We keep getting closer and closer to "normal" around here. After getting the ok from his cardiologist, Rodney started back to work this week. He's theoretically easing back into things, and did work part days this past week, this coming week, he seems to have some busier days planned, so pray he doesn't overdo it. I'm thrilled to see him so much "back to normal" though! Praise God!!!!
On Tuesday, my aunt and uncle brought my grandma over for an afternoon. They were visiting her, in Maryland, and decided to bring her up here for a day. She seemed to enjoy it, and it's always awesome to spend time with family. (and somehow I didn't think to take any pictures, sigh . . . ).
One afternoon when the girls were bored they decided that Daddy needed purple hair (I don't remember why). So they got out the chalk pastels and started working on it.
And the finished product . . . more than the "purple highlights" I actually got a picture of him smiling!!!!
Another random moment from this week. We were snuggling on the sofa when the kids noticed. Lexie took the opportunity to snuggle too, and Little Bit said "awwww, how cute!" and grabbed the iPad and started snapping pictures, there were many outtakes, but this one didn't turn out too bad:
Sunday, July 13, 2014
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It's kind of hard to believe that Rodney's surgery was 2 months ago! In some ways, it feels like it's been FOREVER . . . in other ways it doesn't seem possible that it's been 2 months already . . . I am soo thankful that Rodney is, for the most part "back to normal", and a "better than before" normal!
For the last few years, his heart problems have kept him from being able to breath when lying flat in bed for any length of time, so he's been sleeping in a recliner. Now that his heart valve has been repaired, he can lay flat again YAY!!!
He's stopped taking most of his pain meds, only taking one at bedtime and if he anticipates extra pain (such as when he went for an echocardiogram this week).
During our "travels" last week, he did quite abit of the driving, and this week has started driving by himself again, going to his medical appointments and such. The girls are very thankful to not have to be dragged along, and have their routines disrupted by those appointments, and I think he's happy to have abit more "freedom". He's also started working again, the bits that he can do over the phone, from home.
Rodney and the girls had planned to go out after the 4th, and buy some fireworks on clearance to set off here at home a few days late, but by the time they had a chance to go hunting, there were none to be found. We had some sparklers and snakes leftover from some previous year, so they contented themselves with that. Little Bit wasn't at all sure about the sparklers at first, but by the second night we did them, she had decided she was brave enough to try them, and LOVED them :)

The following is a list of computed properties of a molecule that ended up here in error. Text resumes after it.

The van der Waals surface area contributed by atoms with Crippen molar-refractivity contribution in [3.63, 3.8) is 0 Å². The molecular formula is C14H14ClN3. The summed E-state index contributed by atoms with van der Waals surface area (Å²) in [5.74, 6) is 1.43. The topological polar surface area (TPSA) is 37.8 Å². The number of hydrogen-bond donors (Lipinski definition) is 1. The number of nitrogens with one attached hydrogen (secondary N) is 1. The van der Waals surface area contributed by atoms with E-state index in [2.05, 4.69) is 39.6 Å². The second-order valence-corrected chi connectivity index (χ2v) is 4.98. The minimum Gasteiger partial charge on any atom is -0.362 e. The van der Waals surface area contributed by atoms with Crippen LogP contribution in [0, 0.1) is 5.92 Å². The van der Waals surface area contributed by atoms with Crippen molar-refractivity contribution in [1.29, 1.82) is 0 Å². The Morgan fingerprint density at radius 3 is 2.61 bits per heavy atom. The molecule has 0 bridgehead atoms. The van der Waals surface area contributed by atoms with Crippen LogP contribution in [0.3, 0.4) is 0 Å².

One evening our neighbors brought over a luna moth they had "hatched". They found a caterpillar a week or 2 ago, and when they realized it was a luna moth caterpillar they kept it in their butterfly "house" until it made a chrysalis. It emerged this week, so they brought it over for the girls to see before they let it go.
Another day, when Little Bit was picking berries, the neighbors walked by on their way to the bridge. They'd discovered that if they caught little bugs and took them to the bridge they could throw them down into the water and the minnows would eat them. So they invited us to go along. Little Bit discovered that the minnows also like red clover (if you tear the blossom up into the little individual pieces) so she had fun feed the minnows those too.
Otherwise we had a quiet week. Working on the habit of "orderliness" has sparked an interest in general decluttering, so we've been working on sorting through some of the boxes of toys stored in the attic behind the girls' room. Little Bit's having fun finding "treasures" but we're also managing to throw out some of the junk that her sisters thought were treasures 2 years ago, and sorting through things in general.
I'm being spoiled with how little "teaching" I have to do right now. We're still using What On Earth Can I Do? for Bible and Lexie is happy to read the lessons to Little Bit and Ashlyn at least half the time, which means I just get to listen (and write blog posts, and lesson plan) while she reads. The big girls are still LOVING, and flying through, Veritas Press Self-Paced History, so that's a subject they can do completely independently. Little Bit is enjoying the stories in the Burgess Bird Book for Children. I discovered the audiobook is available on librivox, so I let it "read" to us while she colors a coloring page of one of that chapter's birds. We also usually look up the bird(s) online to see pictures of them, and hear what they sound like.
The one subject that IS teacher intensive is WriteShop with Ashlyn, but with so much else being independent, I can't really complain. AND last week we received another grammar-related curriculum to review, Grammar of Poetry, so some days she does that, which is a video course. I was thinking that, since Grammar of Poetry is designed to be used 3 days a week, she could do that 3 days a week, and WriteShop the other 3, so we did that this past week, but after talking about it, she'd rather focus on one, then the other, so she's going to finish up her current lesson of WriteShop the first part of this week, and then, do Grammar of Poetry every day until it's done (there are only 30 lessons (a lesson = 1 day) so doing it 5ish days a week, it shouldn't take long), then go back to WriteShop, so that means that for the next month or so, her Grammar will be pretty independent as well!